As modern IT infrastructure becomes increasingly more complex, it is becoming quite common to represent and to document each element as part of a technology stack.
Technology stack, also called a solution stack, is a set of software components that compose a logically complete platform for running a service or supporting an application.
Operating system, all sorts of server software, small local services running on the OS along with any automation solutions – all of these can be part of a technology stack.
Technology stacks may be found virtually everywhere but in some cases the simplicity of final solution does not warrant the use of the “tech stack” definition. Perhaps a good practice is to use technology stacks terminology only when you’re dealing with three or more components on top of an OS?
Let’s look at a very simple example. Say, you decide to setup a self-hosted WordPress blog. Even the simplest of WordPress blogs would requite a number of infrastructure components for your blog to function properly:
Looking at the most common freely available software components, we will likely arrive at a common combination: a Linux OS (RedHat, Centos, Ubuntu, Debian or dozens of others), an Apache webserver with PHP built-in and a MySQL (or MariaDB) database server.
Such a particular combination of software components is extremely popular, in fact it has become known as a LAMP stack – Linux, Apache, MySQL and PHP.
Parts of our WordPress blog tech stack may change, but the end result – a running WordPress blog – will still be achieved. For instance, your OS doesn’t have to be a Linux flavour. And you can pick one of the many web servers capable of running PHP code. You could even pick a different database type but officially WordPress supports only MySQL.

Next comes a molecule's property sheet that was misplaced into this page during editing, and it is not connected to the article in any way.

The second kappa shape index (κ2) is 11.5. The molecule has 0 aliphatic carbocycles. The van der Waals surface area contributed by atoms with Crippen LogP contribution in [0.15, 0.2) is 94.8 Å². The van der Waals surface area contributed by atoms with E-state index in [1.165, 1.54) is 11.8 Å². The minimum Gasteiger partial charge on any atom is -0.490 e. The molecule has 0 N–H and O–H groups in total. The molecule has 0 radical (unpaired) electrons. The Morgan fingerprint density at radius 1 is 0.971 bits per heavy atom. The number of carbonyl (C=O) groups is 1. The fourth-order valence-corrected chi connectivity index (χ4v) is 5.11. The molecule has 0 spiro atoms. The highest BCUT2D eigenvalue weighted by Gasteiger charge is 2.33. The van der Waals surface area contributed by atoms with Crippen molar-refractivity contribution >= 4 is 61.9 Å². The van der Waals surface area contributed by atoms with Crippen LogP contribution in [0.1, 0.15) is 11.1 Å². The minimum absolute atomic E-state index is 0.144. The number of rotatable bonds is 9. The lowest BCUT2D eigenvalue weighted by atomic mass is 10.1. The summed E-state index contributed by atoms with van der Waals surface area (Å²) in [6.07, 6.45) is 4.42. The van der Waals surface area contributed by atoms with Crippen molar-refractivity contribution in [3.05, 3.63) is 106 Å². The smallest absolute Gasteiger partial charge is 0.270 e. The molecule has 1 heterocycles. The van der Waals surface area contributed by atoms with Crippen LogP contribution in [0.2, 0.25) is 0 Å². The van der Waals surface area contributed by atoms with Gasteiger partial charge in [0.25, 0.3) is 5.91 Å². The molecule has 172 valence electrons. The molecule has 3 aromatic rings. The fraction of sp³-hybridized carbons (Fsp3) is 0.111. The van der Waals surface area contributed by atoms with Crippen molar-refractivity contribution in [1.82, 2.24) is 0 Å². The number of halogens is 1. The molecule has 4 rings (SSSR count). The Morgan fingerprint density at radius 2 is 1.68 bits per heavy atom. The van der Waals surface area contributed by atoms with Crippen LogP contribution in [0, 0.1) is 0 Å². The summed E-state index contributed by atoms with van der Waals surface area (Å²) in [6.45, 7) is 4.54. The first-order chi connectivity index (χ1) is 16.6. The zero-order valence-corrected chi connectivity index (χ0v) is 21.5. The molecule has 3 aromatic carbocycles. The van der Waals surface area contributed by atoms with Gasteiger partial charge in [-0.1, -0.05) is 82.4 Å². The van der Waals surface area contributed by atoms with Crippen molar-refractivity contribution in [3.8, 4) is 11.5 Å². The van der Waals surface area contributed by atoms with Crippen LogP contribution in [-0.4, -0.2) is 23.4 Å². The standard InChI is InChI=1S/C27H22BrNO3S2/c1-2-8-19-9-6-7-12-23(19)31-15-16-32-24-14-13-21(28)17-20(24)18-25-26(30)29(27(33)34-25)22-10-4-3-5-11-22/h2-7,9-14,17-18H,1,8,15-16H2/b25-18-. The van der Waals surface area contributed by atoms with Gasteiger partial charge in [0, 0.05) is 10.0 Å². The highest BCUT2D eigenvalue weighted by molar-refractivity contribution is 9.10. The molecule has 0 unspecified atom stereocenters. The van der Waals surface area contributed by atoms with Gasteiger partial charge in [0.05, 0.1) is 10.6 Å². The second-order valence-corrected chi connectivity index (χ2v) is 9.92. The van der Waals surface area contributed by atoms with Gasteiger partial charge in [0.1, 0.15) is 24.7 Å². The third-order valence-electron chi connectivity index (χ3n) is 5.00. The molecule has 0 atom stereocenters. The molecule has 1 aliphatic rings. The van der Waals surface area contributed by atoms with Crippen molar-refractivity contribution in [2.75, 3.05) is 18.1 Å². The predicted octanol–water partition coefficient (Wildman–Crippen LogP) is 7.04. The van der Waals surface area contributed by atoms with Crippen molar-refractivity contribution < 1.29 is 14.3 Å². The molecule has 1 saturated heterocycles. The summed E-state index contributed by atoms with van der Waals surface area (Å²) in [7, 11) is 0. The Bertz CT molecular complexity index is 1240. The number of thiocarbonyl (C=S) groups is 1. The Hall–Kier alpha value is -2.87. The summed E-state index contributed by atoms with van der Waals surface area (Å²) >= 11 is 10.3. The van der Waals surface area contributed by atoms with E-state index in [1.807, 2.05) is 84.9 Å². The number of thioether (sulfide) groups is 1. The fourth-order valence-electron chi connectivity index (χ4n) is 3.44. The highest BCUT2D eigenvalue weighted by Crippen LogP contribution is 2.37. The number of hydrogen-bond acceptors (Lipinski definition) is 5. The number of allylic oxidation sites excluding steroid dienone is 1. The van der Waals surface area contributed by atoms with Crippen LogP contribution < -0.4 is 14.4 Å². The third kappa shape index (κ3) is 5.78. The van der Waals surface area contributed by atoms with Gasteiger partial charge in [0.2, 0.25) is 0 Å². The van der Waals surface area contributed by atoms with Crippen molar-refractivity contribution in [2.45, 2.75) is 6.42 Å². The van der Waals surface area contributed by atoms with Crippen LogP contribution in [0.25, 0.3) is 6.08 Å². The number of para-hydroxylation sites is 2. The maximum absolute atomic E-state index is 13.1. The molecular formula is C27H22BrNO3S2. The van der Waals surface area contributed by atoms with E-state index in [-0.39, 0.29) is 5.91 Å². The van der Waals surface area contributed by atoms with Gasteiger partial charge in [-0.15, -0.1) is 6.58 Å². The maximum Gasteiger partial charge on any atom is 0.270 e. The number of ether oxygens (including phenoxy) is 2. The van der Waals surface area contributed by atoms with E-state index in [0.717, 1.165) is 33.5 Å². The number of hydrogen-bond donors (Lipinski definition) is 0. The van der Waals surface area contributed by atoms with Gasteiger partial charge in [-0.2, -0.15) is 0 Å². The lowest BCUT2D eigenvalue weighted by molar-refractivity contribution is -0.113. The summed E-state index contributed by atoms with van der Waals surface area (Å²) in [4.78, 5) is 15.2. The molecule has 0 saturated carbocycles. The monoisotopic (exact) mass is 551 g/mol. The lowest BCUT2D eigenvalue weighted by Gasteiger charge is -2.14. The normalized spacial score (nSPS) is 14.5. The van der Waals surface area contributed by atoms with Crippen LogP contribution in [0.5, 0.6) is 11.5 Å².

Depending on how specific your infrastructure requirements are, a relatively simple tech stack of your WordPress blog can be greatly expanded to allow for extra flexibility and performance as needed.
Static content is easier to serve as it requires less compute power. It should therefore be possible to configure an extra layer of static content caching and proxying just in front of your PHP-enabled webserver. This layer will be another type of a webserver. Static content will be served by this lightweight webserver with minimal delay while PHP code will be proxied further to the Apache/PHP level.
Load Balancing may be used to direct incoming traffic to multiple servers. The idea is that instead of a single web server your visitors will hit one of the many web server nodes, each of which will be relatively idle so requests will get served quicker.
Such a relatively simple idea will require a significant rework of your original technology stack though, because you must scale multiple components at once. In order to build multiple load-balanced websevers, you must move your database onto a separate server. Each webserver will be connecting to that server, so very quickly you will probably need to horizontally scale the database layer and have multiple MySQL servers instead of just one.
Once web and DB layers are scaled up, you may want to put your PHP code processing onto separate servers altogether. So instead of having PHP as a built-in module in your webservers, you will have a number of application servers, ideally load balanced as well.
Documentation is rarely the most popular activity in most IT teams. Still, many IT professionals will gladly make an effort to capture vital elements of information if they see the benefits. A technology stack diagram is one of such benefits.
Knowing your technology stack and having it fully documented cab be useful in more than one way: